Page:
Angie's LIST Guide to
Infectious disease doctors
A doctor in this field of medicine has extensive knowledge of the functions of the body's immune system as well as the entire anatomy. Before an infectious disease specialist can practice in this field of medicine, he or she must complete nine to thirteen years of training, including a bachelor's of science degree with a major in studies such as biology, chemistry, mathematics or physics.
Upon graduating with an undergraduate degree in science, an infectious disease specialist must attend four years of medical school to pursue a medical degree with a specialization in internal medicine. Following medical school, an infectious disease specialist goes through a residency program for internal medicine.
The residency for internal medicine typically takes three to seven years. The doctor then must take an exam for a license to practice medicine and get a certification in internal medicine through the board of medicine followed by two to three years of training that is specifically in infectious disease.
After completing all this training, the doctor takes an exam to become board-certified in infectious disease.
What is an infectious disease?
An infectious disease is transferred through direct contact three different ways including person-to-person, animal-to-person or mother-to-fetus. Person-to-person is the most common way an infectious disease spreads. Infected pets can spread disease to people through biting or scratching and by people handling an infected animals waste. A pregnant woman can pass an infectious disease to her unborn baby through the placenta or vagina.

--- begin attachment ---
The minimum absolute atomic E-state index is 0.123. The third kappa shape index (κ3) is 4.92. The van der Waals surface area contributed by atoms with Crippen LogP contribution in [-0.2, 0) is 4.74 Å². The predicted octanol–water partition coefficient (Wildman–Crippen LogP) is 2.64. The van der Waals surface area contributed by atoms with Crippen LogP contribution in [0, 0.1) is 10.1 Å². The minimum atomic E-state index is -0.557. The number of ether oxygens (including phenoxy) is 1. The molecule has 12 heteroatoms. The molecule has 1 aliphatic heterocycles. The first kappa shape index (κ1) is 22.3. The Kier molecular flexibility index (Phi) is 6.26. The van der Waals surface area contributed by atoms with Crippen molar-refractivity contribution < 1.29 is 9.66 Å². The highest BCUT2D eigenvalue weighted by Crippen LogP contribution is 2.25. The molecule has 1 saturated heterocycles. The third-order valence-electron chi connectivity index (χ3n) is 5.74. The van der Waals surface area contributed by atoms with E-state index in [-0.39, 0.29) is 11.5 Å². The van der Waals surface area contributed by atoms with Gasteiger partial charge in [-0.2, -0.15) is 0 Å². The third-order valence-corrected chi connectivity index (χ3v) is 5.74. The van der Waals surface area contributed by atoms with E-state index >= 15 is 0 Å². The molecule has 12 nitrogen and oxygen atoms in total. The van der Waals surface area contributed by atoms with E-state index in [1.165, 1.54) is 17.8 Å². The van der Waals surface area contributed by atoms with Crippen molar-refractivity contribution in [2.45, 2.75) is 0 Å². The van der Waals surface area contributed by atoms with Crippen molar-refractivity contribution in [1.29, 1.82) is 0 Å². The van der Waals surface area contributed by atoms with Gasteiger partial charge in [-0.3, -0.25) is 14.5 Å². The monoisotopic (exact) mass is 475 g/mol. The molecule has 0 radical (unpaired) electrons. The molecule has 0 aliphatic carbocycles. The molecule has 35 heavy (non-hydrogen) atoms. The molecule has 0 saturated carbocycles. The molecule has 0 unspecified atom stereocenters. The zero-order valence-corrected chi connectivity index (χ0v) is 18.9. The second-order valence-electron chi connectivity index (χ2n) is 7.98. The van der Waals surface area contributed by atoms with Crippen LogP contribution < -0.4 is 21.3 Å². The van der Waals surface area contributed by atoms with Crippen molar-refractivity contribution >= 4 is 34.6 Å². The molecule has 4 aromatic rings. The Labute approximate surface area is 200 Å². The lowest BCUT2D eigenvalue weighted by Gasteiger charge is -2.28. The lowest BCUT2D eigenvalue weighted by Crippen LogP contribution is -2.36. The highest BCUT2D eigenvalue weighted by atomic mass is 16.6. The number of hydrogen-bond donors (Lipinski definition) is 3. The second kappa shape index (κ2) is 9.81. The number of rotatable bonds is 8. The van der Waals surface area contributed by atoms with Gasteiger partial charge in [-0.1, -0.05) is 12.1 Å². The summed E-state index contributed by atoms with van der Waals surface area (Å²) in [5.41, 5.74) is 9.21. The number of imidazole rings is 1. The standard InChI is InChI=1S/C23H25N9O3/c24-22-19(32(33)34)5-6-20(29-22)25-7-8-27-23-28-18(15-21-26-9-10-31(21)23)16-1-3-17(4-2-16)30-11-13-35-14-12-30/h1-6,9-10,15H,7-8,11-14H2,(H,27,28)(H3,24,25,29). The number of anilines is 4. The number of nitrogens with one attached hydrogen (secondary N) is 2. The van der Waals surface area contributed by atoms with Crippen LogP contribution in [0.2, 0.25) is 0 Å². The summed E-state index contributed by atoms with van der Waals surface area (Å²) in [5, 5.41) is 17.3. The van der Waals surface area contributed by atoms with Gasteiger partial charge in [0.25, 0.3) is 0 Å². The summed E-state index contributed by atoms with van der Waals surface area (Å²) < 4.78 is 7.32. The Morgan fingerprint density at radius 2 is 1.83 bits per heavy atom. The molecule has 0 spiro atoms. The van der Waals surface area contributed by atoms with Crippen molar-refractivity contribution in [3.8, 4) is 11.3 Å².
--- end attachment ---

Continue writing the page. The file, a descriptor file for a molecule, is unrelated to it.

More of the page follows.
You'll typically see an infectious disease specialist if you're hospitalized for an illness that could be contagious or if you contract an infectious disease during a hospitalization. If you go to a family physician for an unknown illness and the doctor suspects the symptoms are possibly due to an infectious disease, he or she will refer you to an infectious disease specialist. These specialists are trained to conduct various tests to determine whether you have a disease that is contagious.
The three largest healthcare crises that an infectious disease specialist deals with are HIV/AIDS, malaria and tuberculosis. The majority of childhood diseases that need treatment by an infectious disease specialist include measles, diphtheria, pertussis, tetanus and polio. General physicians often refer both children and adults to an infectious disease specialist for lower respiratory illness and diarrhea.
Some of the other most common reasons for seeing an infectious disease specialist include meningitis, syphilis, hepatitis B and tropical diseases. The most current and common threat among children and adults is swine flu and West Nile virus.
Finding an infectious disease doctor
If your family physician can't diagnose or treat your infection and has recommended that you see an infectious disease specialist, he or she can provide you the names of local infectious disease specialists.
Search your health insurance company's online directory for infectious disease specialists in your network. Carefully research the specialist you are considering. Verify their qualifications, education, continuing education, accepted insurance plans and affiliated hospitals by consulting Angie's List, where you can also see member reviews and rankings